Be to her, Persephone,
All the things I might not be;
Take her head upon your knee.
She that was so proud and wild,
Flippant, arrogant and free,
She that had no need of me,
Is a little lonely child
Lost in Hell,—Persephone,
Take her head upon your knee;
Say to her, “My dear, my dear,
It is not so dreadful here.”
From the collection, Second April, published 1921.
Thomas Hardy once said, “America had two great attractions: the skyscraper and the poetry of Edna St. Vincent Millay” and her career certainly reflects such a sentiment. In 1923, Millay (1892-1950) became the third woman to win the Pulitzer Prize for poetry. She grew up with a mother who nurtured her ambition and often read to her works by Shakespeare and Milton. At her mother’s encouragement, Millay entered her poem “Renascence” a contest and placed fourth. Upon the poem’s publication, she earned a scholarship to Vassar College, which she began attending at the age of 21. Millay went on to published 17 books of poetry—the first in 1917 and the most noteworthy in 1920, A Few Figs From Thistles: Poems and Four Sonnets. Figs from Thistles put a spotlight on her in a rather peculiar way. In the collection, she expressed the view that women had every right to sexual pleasure and no obligation to fidelity, a view that reflected her relationship with her husband, Eugen Boissevain, a self-proclaimed feminist. Boissevain and Millay had an open relationship and Millay lived openly as a bisexual woman.
“Prayer to Persephone” is one in a series of poems entitled In Memorial to D.C. and written for a friend who had recently passed away. The poem alludes to Persephone’s abduction, a myth often referred to as “The Rape of Persephone.” Persephone was the daughter of Demeter, Greek Goddess of the harvest. Hades, God of the underworld, fell in love with the beautiful Persephone and carried her away, believing that Demeter would not permit her daughter to go willingly. Waiting for Hades to return Persephone, Demeter is thrust into a misery so great that she neglects her obligations to the earth and crops begin to fail. The cries of hungry people urge Zeus to demand that Hades release Persephone. Yet, before complying, Hades tricks Persephone into eating pomegranate seeds and because she has consumed the fruit of underworld, she is obliged to spend a third of the year in Hades, time which often coincides with the colder months of the year.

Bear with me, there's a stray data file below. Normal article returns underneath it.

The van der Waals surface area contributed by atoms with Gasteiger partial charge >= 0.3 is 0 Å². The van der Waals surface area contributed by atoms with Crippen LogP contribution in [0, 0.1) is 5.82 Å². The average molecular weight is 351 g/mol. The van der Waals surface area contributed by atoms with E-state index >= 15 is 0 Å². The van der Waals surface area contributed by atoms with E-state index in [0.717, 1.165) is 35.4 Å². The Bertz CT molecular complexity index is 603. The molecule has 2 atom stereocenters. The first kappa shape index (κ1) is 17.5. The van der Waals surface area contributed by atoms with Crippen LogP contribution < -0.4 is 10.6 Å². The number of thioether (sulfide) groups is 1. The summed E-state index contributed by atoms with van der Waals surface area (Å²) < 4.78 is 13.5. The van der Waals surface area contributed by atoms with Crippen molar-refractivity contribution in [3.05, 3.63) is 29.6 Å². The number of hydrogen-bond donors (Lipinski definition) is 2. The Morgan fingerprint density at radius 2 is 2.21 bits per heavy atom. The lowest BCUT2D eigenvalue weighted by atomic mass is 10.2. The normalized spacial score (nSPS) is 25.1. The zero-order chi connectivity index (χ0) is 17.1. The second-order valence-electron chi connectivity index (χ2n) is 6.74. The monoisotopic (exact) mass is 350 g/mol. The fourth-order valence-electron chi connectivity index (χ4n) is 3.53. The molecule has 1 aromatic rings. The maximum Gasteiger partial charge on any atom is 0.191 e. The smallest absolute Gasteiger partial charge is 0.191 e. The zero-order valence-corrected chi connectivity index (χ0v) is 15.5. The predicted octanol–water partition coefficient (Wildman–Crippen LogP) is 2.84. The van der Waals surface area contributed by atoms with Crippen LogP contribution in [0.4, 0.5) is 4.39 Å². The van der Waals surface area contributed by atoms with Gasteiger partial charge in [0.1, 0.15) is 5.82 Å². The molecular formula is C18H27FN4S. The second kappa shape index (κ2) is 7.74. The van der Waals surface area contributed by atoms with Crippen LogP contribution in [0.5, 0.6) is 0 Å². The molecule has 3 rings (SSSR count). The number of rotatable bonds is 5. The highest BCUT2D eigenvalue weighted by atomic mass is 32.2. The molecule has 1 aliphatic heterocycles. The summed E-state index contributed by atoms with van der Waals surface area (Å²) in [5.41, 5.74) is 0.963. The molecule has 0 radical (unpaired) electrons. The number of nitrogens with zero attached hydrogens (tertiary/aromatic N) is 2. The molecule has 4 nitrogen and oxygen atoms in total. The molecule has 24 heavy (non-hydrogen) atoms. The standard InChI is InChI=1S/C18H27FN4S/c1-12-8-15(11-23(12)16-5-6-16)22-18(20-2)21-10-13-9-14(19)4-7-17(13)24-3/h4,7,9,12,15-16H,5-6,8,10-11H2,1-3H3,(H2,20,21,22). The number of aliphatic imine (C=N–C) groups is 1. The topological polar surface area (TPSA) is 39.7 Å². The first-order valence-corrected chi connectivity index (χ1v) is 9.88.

Despite the allusion to Persephone, the speaker of this poem is not necessarily Demeter. Rather, it is an individual, perhaps a parent who has lost a child. Millay’s poem is enriched by imagery and language that captures the grief of loss. She juxtaposes the image of a young girl “so proud and wild, / Flippant, arrogant and free” against that of a “little lonely child / Lost in Hell.” Not only do we see the loss of Persephone’s vigor, but also see the way in which she has been isolated. The speaker calls to Hades, asking him to comfort the girl with rhyming lines that seem to sing to the reader, “‘My dear, my dear, / It is not so dreadful here,’” an effect quite fitting for one of the Jazz Age’s most famous poets. The poem’s rhyme scheme reflects the idea of transition (AAABAABAACC), the idea that people exist in a continuous state of alternation that inevitably ends on a different plane (i.e. Hades). The repetition of words ending with “e” sounds adds a youthful element to the poem, evoking memories of childhood rhymes. The innocence of this evocation contrasts with the somber subject of the poem, reminding us that life is not only full of contradictions, but it is also defined by the constant process of loss—loss of innocence, love, and eventually ourselves. Though the poem is certainly mournful, there is still a blossoming of hope at the end. The speaker does not imagine her Persephone trapped and isolated, but rather she is in the company of another, being comforted. Millay invites us to view death with less fear.